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**The Official Shoe Care Thread: Tutorials, Photos, etc.**

Discussion in 'Classic Menswear' started by Mr. Moo, Feb 28, 2011.

  1. Munky

    Munky Senior member

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    I have to admit that I didn't imagine you to be such a handsome man.
     
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  2. aglose

    aglose Senior member

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    Does anyone know a competent cobbler in Denver? I have a pair of carmina loafers that came with a broken string (string loafers) it's more of a decorative piece anyways, so I asked Betty if she could send me a replacement string and she agreed she would. I just need the string affixed to the shoe where the old one was and the old one removed. I would prefer someone in Denver, but new York is also an option.

    Thank you.
     
    Last edited: Jul 10, 2014
  3. dbhdnhdbh

    dbhdnhdbh Senior member

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    Regarding shoe inserts. I am not a podiatrist, but there used to be several threads on AAAC frequented by such an expert. He said that people who truly need orthopedic correction need to be fitted for and have constructed real custom orthotics. He said that the vast majority of over the counter inserts were useless, unless one simply needed to take up space in the shoe- which means of course the shoe does not fit.

    Now remember that he was a podiatrist, so the people he saw had foot problems bad enough to see a doctor. There may be people with less severe complaints who self treat with retail orthotics and do just fine. If so, they would never see him, so he would not know this had happened (my speculation, as I said, I am not an expert).

    He did say that two brands of retail inserts - Superfeet and Powerstep- were of some use, even for people who got as far as a podiatrist. So if you are looking for inserts or arch supports that may be the place to start.

    Some people think they need inserts and like to coddle their feet. I assume this is true. Peronally I like very stiff supportive shoes, trying to reproduce the effect of stout hiking boots in something I can wear to the office. This is not for everyone.

    I have a firm, nonexpert, opinion that people should wear shoes they find comfortable- whether that means firm and supportive, floppy and minimalist, or anywhere in between. If your feet hurt in one kind of shoe, don't wear it. If you feet are comfortable in another, or comfortable with your special blend of inserts, then wear them in good health.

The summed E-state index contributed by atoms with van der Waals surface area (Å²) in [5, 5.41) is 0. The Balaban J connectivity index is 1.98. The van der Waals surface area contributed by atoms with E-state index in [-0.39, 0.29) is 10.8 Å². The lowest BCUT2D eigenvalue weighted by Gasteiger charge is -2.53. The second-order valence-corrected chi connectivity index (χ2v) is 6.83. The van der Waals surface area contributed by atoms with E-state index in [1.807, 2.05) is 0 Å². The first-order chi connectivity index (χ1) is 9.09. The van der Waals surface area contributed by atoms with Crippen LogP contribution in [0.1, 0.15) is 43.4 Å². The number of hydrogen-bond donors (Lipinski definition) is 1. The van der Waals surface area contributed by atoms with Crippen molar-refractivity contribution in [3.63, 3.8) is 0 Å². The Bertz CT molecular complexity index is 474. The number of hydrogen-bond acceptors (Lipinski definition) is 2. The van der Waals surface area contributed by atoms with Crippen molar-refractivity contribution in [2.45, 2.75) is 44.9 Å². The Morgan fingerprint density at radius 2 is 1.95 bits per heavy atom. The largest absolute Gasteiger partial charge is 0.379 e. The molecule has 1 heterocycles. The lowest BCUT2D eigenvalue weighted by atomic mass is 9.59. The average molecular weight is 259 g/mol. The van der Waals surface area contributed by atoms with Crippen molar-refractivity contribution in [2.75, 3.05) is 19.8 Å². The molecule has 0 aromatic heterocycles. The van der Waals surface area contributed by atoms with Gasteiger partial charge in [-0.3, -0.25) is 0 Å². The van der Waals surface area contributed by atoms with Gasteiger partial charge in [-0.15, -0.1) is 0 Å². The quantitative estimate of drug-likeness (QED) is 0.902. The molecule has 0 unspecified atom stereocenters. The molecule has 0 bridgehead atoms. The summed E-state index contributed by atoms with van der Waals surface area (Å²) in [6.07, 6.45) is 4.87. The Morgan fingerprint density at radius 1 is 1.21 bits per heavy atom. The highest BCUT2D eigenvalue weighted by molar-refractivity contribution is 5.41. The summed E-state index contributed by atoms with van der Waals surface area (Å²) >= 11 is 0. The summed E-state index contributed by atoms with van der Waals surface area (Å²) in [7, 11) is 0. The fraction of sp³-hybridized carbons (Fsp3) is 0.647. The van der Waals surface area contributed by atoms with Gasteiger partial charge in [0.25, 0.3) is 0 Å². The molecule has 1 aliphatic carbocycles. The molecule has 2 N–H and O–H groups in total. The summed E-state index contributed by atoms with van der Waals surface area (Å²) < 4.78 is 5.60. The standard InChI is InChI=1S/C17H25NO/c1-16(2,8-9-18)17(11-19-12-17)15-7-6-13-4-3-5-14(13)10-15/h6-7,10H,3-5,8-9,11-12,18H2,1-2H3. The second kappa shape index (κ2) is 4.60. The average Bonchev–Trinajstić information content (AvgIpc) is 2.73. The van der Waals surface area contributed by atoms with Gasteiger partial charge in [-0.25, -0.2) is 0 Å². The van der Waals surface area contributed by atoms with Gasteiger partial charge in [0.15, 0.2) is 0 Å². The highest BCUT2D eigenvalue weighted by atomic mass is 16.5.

4. gsgleason

    gsgleason Senior member

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    I probably wouldn't go to that cobbler.
     
  5. jssdc

    jssdc Senior member

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    ...
     
    Last edited: Jul 11, 2014
  6. Murlsquirl

    Murlsquirl Senior member Moderator

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    Does that mean you won't be visiting the store?
     
  7. Nick V.

    Nick V. Senior member Dubiously Honored

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    We have been selling and I have been wearing Powersteps for years. Customers are very happy with them. In my case I have no foot problems what so ever. I can pretty much find a good fit with almost any RTW brand. I wouldn't use Powersteps in any dress shoe nor do I need to. However with my hiking boots I remove the supports that came with them and replace them with the PS's.
    They are very comfortable and give a lot more support than the ones that came with the boots.

    When customers come in looking for the PS's they have more of a need. I always suggest (if they plan on wearing them in dress shoes) that they purchase a shoe that was designed to accept an arch support. Some makers have styles available that come with removable supports. I suggest replacing the supports with the PS's as I do in my boots. I've have had several customers that have either ankle, knee, hip or, back problems and told me the PS's do more to alleviate they're discomfort than Doctors were able to do.
    But that's different story....

    Having said that, at the end of the day I would (as you eluded) much prefer a properly fitted shoe than one that needs inserts (of any kind) to make them comfortable. However some have a need for such devices in RTW shoes in order to gain comfort. Why not use them?
     
  8. Munky

    Munky Senior member

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    I think that Nick has made the important point: if devices are comfortable, why not wear them?

    On a similar note (but not one that I imagine Nick would agree with)...I have a pair of AirMax - in a much lighter shade than the ones above. They are very, very comfortable. Not all that many people would wear them to the Oscar ceremonies but they are great on planes and for just knocking around in. Now, will someone 'delete this shit?' [​IMG]
     
  9. DWFII

    DWFII Bespoke Boot and Shoemaker Dubiously Honored

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    Because they change the shape...and fit...of the shoe?
     
  10. Munky

    Munky Senior member

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    Yes, fair enough, DWF.
     
  11. DWFII

    DWFII Bespoke Boot and Shoemaker Dubiously Honored